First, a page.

• Taking monthly nature walks and focusing on sensory observations and signs of the season.
Seasonal nature tables
Science investigation stations

I have yet to implement "family homework," but here are some ideas:
  • Feel the bark of different trees, and do a leaf rubbing with paper and crayons.
  • Collect and press a few fallen autumn leaves, and send to school to share, compare, and use in an art project.
  • Go outdoors after dark, and notice (and make a list of) different night sounds.
  • Look for bird nests after the leaves have fallen from the trees; inspect with a magnifying glass, and perhaps bring to school for our bird nest display case (empty fish tank).
  • Make a snowman or snow sculpture, and take a picture of it.
  • Make a bird chart, and keep track of the birds you see in your yard during winter (or spring).
  • Look at the night sky, and identify constellations, or make up constellations of your own.
  • Take a walk, and notice signs of spring (or fall).
  • Listen to the sounds of spring.
  • Put out materials for birds to use in making their nests (such as hair from a hairbrush).
  • Full Moon Club: Step outside when the moon is full each month, and make a list in a small notebook of what you notice (sights, sounds, smells, temperature, etc.); notice how the sensory impressions change from month to month.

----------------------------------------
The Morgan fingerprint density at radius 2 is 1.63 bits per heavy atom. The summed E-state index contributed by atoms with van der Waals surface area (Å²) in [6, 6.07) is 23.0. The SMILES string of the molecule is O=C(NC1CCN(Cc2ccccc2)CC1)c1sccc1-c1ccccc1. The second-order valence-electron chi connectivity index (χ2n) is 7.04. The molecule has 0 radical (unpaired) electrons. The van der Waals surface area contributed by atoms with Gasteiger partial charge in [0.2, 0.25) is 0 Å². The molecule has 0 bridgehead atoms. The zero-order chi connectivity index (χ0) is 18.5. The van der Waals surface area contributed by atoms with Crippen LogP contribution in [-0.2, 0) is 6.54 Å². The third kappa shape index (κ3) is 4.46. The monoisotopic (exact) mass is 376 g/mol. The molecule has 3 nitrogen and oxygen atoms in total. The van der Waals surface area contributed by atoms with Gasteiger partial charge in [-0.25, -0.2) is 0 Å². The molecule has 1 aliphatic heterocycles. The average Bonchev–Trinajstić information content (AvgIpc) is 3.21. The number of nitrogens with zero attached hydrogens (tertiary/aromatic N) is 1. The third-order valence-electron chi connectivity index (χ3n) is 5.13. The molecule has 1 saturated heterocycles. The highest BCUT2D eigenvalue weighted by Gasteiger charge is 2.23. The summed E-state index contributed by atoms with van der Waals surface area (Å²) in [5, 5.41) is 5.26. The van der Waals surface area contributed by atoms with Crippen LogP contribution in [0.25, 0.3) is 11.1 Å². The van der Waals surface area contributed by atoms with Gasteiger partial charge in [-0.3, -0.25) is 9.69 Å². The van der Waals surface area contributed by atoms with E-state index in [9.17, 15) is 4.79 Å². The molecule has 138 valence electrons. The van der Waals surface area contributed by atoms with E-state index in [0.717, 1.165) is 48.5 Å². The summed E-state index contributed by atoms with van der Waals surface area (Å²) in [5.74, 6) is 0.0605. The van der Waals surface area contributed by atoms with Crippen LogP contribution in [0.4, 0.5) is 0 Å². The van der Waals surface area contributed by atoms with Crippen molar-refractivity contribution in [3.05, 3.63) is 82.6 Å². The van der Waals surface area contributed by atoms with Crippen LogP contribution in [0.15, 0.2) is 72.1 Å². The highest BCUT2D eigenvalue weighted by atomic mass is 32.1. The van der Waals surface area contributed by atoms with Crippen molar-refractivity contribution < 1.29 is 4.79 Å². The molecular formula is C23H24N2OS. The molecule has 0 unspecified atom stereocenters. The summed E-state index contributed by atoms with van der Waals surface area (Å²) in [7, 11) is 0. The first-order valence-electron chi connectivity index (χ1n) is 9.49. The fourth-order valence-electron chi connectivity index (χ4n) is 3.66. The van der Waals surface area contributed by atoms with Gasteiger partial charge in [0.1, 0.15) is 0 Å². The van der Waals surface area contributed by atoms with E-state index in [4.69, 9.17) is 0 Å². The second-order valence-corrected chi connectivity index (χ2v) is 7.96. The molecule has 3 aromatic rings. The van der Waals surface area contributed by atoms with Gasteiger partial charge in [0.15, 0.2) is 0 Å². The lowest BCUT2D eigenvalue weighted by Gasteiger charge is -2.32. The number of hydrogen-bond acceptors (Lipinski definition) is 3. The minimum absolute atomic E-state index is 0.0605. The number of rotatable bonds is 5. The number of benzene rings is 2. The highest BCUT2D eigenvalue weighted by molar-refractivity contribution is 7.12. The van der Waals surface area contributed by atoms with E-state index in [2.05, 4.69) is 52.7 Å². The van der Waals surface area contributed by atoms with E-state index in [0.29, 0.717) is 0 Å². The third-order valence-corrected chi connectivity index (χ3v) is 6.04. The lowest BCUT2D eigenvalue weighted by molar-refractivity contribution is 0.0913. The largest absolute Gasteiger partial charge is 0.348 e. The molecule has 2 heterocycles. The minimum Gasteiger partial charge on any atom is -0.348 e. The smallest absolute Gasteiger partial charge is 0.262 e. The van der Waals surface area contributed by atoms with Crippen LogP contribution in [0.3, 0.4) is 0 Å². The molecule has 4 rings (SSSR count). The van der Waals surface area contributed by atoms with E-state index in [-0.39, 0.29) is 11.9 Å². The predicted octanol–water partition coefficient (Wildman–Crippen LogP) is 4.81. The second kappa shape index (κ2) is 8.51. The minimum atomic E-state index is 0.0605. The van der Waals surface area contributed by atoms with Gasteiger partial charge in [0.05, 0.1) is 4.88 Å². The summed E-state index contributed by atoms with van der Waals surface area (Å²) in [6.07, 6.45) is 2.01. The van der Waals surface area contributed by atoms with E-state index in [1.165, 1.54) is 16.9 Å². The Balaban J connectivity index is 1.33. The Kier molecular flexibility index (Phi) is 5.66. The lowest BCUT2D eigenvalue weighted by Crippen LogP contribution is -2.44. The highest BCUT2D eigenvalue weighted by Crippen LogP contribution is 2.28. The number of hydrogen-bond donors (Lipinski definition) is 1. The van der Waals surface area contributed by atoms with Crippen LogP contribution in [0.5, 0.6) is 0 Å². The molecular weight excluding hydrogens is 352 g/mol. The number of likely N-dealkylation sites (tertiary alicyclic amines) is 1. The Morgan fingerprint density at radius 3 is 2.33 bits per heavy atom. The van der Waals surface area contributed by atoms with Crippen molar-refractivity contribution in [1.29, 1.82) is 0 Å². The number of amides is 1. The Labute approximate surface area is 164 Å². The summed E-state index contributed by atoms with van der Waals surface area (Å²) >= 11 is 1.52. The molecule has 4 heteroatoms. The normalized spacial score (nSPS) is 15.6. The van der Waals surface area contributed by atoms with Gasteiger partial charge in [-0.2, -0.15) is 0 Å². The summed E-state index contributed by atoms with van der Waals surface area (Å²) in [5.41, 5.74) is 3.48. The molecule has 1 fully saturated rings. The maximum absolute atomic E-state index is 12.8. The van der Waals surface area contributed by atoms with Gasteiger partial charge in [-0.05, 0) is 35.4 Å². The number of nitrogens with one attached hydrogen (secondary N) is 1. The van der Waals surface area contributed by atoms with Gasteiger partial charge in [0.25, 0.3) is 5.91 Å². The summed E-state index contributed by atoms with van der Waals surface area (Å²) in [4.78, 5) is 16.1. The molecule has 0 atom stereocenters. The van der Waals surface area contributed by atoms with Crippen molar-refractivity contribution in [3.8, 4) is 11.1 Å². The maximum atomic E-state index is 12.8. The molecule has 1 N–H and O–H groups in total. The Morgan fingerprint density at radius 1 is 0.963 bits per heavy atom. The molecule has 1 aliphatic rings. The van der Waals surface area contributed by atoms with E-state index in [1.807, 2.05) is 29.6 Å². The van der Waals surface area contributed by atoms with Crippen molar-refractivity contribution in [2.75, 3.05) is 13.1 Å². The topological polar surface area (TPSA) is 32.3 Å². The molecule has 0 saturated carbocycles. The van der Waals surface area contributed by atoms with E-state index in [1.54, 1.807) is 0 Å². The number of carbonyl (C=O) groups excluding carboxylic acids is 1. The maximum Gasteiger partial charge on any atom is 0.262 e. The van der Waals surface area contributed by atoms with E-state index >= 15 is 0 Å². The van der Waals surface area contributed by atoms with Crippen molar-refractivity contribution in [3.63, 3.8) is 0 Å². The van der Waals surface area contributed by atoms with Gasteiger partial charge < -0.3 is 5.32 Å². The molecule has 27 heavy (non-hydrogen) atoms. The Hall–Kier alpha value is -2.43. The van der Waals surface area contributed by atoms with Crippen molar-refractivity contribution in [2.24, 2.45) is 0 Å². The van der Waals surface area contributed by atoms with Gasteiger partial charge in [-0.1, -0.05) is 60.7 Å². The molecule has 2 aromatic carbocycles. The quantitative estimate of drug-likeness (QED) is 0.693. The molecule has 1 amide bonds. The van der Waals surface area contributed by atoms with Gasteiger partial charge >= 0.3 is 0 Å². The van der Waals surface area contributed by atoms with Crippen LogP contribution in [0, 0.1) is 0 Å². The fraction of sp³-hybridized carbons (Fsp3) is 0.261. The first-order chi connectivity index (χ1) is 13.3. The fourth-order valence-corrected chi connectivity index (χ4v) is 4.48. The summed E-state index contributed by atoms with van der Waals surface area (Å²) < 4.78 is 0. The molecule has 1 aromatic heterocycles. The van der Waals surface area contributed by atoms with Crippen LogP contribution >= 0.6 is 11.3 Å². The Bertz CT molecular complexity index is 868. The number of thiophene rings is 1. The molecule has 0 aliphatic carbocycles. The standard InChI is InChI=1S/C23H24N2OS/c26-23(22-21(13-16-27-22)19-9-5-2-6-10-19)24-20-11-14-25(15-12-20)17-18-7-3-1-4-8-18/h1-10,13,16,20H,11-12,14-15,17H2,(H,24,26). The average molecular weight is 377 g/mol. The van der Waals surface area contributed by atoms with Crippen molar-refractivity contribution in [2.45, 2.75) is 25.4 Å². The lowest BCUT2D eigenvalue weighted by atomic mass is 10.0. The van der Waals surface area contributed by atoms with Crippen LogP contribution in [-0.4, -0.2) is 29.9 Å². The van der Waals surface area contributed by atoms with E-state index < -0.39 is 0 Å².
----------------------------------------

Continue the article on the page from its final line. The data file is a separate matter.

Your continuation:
Like delicate plants determined to push up through cracks in the pavement, there is always a way to facilitate children's connection with the natural world. Sharing my nature and wildlife photography is one of my favorite ways to do this. It seems that my passion for what I have photographed and experienced on the river awakens something in my students. They engage and pay attention when I share my photos and anecdotes via the SMART Board, and it is among the highest quality, most insightful and observant discussion we have. I think that a teacher's passion is infectious and ignites learners. I have a class website with a photo album in which families can upload pictures of nature and wildlife they observe outside of the classroom so children can do the same - a high tech version of show-and-tell.